240 pages | 13 B/W Illus.
Following the 2007-08 global financial crisis a number of prominent academics, journalists, and activists, underestimating the extent to which neoliberalism has shaped the 21st century world order and become entrenched in our socio-political and cognitive fabric, were quick to pronounce the demise of neoliberal capitalism. So far, in spite of significant levels of socioeconomic inequality and environmental destruction generated by neoliberal policies, the ideological hegemony of neoliberalism has not been supplanted, nor really faced any serious unsettling. How, then, has neoliberalism inflected and shaped our ‘common sense’ understandings of what is politically, economically and culturally viable? This book combines leading theories from sociology, media-communications, developmental psychology and cognitive science, and draws on primary evidence from a unique mix of qualitative and quantitative studies - of young people’s leisure practices and educational experiences, of young adults’ political processes in relation to exposure to social networking sites, and of the effects of commercial media viewing on material values and support for social welfare - to provide a nuanced account of how the conscious and non-conscious cognitive dimensions of people’s subjectivities and everyday social practices contribute to the macro processes of neoliberal reproduction. As such, it will appeal to scholars across the social sciences with interests in neoliberalism, political engagement and social attitudes.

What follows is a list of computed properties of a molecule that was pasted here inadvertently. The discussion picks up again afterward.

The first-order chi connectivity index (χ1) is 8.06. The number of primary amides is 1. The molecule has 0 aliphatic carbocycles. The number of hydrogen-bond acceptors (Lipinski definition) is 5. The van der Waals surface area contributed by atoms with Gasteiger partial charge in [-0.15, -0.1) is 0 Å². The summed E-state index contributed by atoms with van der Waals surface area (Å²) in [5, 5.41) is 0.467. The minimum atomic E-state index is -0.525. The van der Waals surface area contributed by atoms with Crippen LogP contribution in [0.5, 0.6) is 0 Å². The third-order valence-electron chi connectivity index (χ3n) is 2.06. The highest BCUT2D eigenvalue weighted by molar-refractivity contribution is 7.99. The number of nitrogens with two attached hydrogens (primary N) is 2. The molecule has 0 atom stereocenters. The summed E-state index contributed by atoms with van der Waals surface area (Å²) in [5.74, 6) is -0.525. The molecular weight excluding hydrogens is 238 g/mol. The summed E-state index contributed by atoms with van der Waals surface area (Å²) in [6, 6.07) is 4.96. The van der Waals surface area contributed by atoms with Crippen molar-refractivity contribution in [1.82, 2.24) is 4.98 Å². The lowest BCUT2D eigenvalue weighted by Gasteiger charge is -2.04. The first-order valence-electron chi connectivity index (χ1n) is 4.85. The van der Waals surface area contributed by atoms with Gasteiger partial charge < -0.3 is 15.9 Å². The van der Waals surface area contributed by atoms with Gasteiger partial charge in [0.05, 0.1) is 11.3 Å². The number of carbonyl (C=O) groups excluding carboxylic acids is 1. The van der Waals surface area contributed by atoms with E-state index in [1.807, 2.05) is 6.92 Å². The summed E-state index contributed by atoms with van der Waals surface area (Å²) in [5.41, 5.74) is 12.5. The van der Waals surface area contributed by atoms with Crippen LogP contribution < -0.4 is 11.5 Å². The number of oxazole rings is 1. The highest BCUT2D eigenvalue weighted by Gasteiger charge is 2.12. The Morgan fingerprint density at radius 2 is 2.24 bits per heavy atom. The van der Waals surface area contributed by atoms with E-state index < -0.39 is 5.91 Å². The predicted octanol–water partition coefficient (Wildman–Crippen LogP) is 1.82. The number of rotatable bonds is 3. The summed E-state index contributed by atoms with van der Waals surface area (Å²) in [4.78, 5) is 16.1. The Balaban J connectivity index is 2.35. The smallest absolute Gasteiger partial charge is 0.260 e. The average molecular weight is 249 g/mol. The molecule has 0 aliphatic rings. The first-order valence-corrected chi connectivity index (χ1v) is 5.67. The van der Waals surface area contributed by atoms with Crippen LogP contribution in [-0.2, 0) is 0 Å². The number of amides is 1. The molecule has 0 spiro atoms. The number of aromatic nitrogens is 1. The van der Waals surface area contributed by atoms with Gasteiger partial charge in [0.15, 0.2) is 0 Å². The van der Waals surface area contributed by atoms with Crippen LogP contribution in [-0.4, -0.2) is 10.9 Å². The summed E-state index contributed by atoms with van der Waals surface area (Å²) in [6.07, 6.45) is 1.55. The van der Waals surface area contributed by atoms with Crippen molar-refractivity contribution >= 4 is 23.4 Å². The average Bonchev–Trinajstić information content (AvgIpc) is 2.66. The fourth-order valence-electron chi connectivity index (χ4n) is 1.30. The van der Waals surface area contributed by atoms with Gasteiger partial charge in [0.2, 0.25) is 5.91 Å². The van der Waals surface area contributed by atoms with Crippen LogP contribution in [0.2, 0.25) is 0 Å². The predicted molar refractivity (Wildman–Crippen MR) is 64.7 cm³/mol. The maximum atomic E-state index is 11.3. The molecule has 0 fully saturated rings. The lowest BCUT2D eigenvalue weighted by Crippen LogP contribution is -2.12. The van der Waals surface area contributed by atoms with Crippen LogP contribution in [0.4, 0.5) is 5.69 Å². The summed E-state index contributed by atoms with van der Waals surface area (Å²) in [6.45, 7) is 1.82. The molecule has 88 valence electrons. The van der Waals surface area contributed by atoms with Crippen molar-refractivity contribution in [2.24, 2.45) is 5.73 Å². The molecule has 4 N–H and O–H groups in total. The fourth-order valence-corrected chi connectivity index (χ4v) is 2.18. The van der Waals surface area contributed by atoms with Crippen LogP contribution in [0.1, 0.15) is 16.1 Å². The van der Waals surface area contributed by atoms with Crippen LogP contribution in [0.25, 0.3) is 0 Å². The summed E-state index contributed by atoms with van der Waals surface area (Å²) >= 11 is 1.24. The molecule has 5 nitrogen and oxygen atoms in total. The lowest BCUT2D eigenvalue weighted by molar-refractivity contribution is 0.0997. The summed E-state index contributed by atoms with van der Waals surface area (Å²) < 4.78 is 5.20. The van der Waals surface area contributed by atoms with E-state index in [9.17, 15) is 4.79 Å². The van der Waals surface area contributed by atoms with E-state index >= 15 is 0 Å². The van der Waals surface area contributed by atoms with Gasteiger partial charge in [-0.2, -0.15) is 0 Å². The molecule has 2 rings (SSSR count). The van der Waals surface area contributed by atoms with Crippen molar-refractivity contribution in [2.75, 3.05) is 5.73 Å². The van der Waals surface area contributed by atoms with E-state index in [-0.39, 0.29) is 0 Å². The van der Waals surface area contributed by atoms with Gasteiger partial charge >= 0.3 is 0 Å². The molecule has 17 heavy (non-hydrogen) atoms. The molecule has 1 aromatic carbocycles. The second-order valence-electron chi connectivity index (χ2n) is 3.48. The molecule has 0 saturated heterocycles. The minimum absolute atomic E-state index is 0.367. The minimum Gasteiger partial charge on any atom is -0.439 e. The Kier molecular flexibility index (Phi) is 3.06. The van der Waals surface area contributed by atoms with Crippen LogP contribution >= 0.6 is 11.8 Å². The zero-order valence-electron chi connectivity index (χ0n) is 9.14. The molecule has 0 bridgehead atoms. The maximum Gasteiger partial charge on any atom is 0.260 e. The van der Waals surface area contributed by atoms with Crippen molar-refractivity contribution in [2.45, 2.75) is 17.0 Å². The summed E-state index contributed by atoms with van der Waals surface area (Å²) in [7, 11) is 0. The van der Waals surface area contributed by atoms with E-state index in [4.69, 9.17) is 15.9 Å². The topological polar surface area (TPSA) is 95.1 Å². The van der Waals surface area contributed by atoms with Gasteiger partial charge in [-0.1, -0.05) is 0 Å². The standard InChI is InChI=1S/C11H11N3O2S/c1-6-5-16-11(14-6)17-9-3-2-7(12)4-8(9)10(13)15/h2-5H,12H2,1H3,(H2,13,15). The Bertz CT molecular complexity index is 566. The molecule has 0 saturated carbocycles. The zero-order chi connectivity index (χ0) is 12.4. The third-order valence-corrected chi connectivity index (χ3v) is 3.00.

"Rudy Leyva shows, in a model of cumulative scholarship, that watching programmes glorifying materialism and the rich makes people more selfish, less critical of inequality, more punitive in their attitudes to welfare and less concerned with hyper-consumption. A fearless, crucially important and scary book - lucid and engagingly written too." - Ian Gough, Visiting Professor, CASE, LSE, UK; author of Heat, Greed and Human Need.
1. Homo Economicus & The Neoliberal Society
2. Neoliberal Cognition, Subjectification, & Reproduction
3. Reproducing Neoliberalism in Everyday Life: A Cross-National Ethnographic Study
4. How New Media Help Generate Neoliberal Subjectivities: A Survey Study
5. Experimental Insights into Mass Media’s Cultivation of A Neoliberal Habitus
6. A Cognitive-Sociological Theory of Neoliberal Reproduction
This series presents the latest research in political sociology. It welcomes both theoretical and empirical studies that pay close attention to the dynamics of power, popular protest and social movements, as well as work that engages in debates surrounding globalisation, democracy and political economy.